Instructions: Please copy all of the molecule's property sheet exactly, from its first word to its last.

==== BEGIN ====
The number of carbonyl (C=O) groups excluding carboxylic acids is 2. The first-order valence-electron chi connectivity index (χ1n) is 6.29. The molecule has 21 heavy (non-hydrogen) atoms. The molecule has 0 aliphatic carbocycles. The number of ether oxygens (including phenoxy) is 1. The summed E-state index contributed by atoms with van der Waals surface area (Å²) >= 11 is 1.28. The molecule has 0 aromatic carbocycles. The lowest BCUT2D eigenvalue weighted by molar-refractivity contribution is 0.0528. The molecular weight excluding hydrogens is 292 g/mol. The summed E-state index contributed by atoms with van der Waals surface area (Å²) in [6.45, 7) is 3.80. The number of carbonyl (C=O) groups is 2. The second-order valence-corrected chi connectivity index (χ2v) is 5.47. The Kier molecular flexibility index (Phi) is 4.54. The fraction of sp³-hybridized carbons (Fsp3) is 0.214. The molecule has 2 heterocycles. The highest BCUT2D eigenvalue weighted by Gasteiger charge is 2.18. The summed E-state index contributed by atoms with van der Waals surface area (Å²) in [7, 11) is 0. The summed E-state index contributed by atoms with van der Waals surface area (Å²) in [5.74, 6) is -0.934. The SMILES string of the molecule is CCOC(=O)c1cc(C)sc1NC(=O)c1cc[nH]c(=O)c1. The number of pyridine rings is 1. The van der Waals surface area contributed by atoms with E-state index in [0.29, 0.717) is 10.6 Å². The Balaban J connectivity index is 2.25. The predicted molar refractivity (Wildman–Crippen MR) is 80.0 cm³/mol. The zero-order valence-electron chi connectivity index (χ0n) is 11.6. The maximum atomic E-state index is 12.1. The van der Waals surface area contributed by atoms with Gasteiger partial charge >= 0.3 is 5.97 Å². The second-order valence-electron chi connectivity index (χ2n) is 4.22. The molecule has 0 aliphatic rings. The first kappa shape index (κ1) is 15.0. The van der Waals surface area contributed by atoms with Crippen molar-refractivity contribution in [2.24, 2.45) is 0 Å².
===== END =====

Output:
The number of carbonyl (C=O) groups excluding carboxylic acids is 2. The first-order valence-electron chi connectivity index (χ1n) is 6.29. The molecule has 21 heavy (non-hydrogen) atoms. The molecule has 0 aliphatic carbocycles. The number of ether oxygens (including phenoxy) is 1. The summed E-state index contributed by atoms with van der Waals surface area (Å²) >= 11 is 1.28. The molecule has 0 aromatic carbocycles. The lowest BCUT2D eigenvalue weighted by molar-refractivity contribution is 0.0528. The molecular weight excluding hydrogens is 292 g/mol. The summed E-state index contributed by atoms with van der Waals surface area (Å²) in [6.45, 7) is 3.80. The number of carbonyl (C=O) groups is 2. The second-order valence-corrected chi connectivity index (χ2v) is 5.47. The Kier molecular flexibility index (Phi) is 4.54. The fraction of sp³-hybridized carbons (Fsp3) is 0.214. The molecule has 2 heterocycles. The highest BCUT2D eigenvalue weighted by Gasteiger charge is 2.18. The summed E-state index contributed by atoms with van der Waals surface area (Å²) in [7, 11) is 0. The summed E-state index contributed by atoms with van der Waals surface area (Å²) in [5.74, 6) is -0.934. The SMILES string of the molecule is CCOC(=O)c1cc(C)sc1NC(=O)c1cc[nH]c(=O)c1. The number of pyridine rings is 1. The van der Waals surface area contributed by atoms with E-state index in [0.29, 0.717) is 10.6 Å². The Balaban J connectivity index is 2.25. The predicted molar refractivity (Wildman–Crippen MR) is 80.0 cm³/mol. The zero-order valence-electron chi connectivity index (χ0n) is 11.6. The maximum atomic E-state index is 12.1. The van der Waals surface area contributed by atoms with Gasteiger partial charge >= 0.3 is 5.97 Å². The second-order valence-electron chi connectivity index (χ2n) is 4.22. The molecule has 0 aliphatic rings. The first kappa shape index (κ1) is 15.0. The van der Waals surface area contributed by atoms with Crippen molar-refractivity contribution in [2.24, 2.45) is 0 Å².